Series Review: The Beech Boys – Season 1 (2019)

So to get the legality out of the way, this is technically a sponsored post. The other day I was checking my phone, and I noticed I’d gotten an email from Matt Tory, the director of a movie I reviewed a while back called “We Make Movies”. And he offered me a copy of his new show, for free, in exchange for reviewing it. So here we are… thanks for the free review copy, Matt, I really appreciate it! Now that we’ve cleared the formalities, on with the review!

Ladies and gentlemen… “The Beech Boys” season 1!

Beechwood Estates, a quiet little community. This community is filled with pools. And it’s up to Trey (J.J. Carroll) and Ethan (Zach Castle) to keep them clean, for they are… The Beech Boys. So we follow them as they chat, hang around pools, and interact with the various people living in Beechwood. I enjoyed the little stories here, they were fun. They’re the kind of light entertainment one might need on a summer day. I do however have a bit of a gripe with it. The episodes are a bit on the short side. Now, briefness isn’t a problem in itself, but when your show has actual continuity and you go for that five-to-six minute runtime, it can make the pacing feel a little rushed and abrupt at times. It doesn’t ruin the entire experience for me, but an added two-to-three minutes might’ve helped some scenes breathe a bit more, making it feel less stop-start-stop-start. Overall though, the plots themselves are quite a bit of fun.

The characters in this are colorful, charming, flawed, and fun. J.J. Carroll plays Trey, the almost self-appointed head of the Beech Boys. He’s a bit of an egomaniac, but he’s given enough redeeming qualities to not just make him an annoying douchebag. That said, I wouldn’t befriend him. But he’s a fun character, and Carroll is really good in the role. Zach Castle plays Ethan, Trey’s friend and fellow Beech Boy. He’s not the brightest bulb in the house, but he’s a good dude who wants the best for the pools of Beechwood. And Castle is good in the role. We also get supporting work from people like Courtney Coker, Joshua James, Matt Tory, Becky Brown, and more, all doing well in their respective roles.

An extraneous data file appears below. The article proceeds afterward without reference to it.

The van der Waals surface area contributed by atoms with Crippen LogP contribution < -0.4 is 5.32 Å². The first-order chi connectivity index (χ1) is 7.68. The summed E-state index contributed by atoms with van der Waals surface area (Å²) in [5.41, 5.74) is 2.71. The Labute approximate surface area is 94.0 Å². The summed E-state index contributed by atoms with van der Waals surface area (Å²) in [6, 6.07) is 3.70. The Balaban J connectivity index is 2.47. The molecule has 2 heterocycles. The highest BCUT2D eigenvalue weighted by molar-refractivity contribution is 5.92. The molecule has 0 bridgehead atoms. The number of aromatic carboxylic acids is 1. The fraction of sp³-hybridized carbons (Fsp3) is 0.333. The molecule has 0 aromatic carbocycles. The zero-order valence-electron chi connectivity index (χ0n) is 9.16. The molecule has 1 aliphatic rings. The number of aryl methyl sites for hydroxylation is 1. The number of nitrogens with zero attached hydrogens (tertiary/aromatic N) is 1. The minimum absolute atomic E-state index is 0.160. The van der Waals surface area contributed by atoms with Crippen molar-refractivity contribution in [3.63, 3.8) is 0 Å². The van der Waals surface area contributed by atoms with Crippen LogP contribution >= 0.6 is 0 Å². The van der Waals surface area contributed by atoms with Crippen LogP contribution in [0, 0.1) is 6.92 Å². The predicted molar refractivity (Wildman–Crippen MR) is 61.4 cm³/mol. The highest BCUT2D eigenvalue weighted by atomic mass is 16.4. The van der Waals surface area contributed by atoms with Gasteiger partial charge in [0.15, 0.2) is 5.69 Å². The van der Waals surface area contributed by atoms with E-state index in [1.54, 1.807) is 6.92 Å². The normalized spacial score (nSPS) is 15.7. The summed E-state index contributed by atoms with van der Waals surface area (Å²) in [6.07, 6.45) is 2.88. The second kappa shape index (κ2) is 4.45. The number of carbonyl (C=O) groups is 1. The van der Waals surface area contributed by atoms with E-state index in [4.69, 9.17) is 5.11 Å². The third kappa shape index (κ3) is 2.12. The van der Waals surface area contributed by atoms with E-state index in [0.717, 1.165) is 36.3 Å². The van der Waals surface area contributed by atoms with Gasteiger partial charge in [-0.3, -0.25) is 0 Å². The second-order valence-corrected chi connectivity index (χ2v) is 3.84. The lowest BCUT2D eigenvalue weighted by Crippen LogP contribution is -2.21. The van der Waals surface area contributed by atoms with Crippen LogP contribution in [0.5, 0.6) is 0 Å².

The music in the show was made by Flash Fluharty (great name), and it’s pretty good. At certainly does have a bit of a summer-y vibe, at times even emulating the surf rock of yesteryear. It’s enjoyable and works well enough for the show as a whole.

“The Beech Boys” was created and written by Matt Tory & J.J. Carroll, with Tory handling directing duties. And the craft here is pretty good. It’s decently shot, and the overall directing has a nice flow to it. And let’s talk about the humor, because if I don’t talk about the humor in a comedy review, then I’m gonna look like a clown. It’s pretty funny. I don’t think there was ever any gut-busting laughter for me, but there were a good amount of chuckles throughout.

“The Beech Boys” is an entertaining little series that is perfect for those dull summer nights. It has decent plots, good characters, good performances, good music, good directing, and funny comedy. However, as previously mentioned, due to the short runtime of the episodes, the pacing gets a bit weird at times. Time for my final score. *AHEM*. My final score for “The Beech Boys” season 1 is an 8,90/10. So while a little flawed, I’d say it’s still worth watching.

My review of “The Beech Boys” season 1 is now completed.

Once again, huge thanks to Matt Tory for the free copy, I really appreciate it. If any of you guys want to support this show, it will be available on Amazon Prime tomorrow, July 1st.

Movie Review: We Make Movies (2016)

Full disclosure: The people who made this film offered me a free copy of it in exchange for me reviewing it. And since I’m a greedy sucker that doesn’t say no to a free movie, accepted. I just wanted to let you know that. I’m not letting the kindness/generosity of the filmmakers cloud my judgment of the film, but I still felt like it would be best for you to know about this sponsorship (for lack of a better word). Alright, let’s review this thing.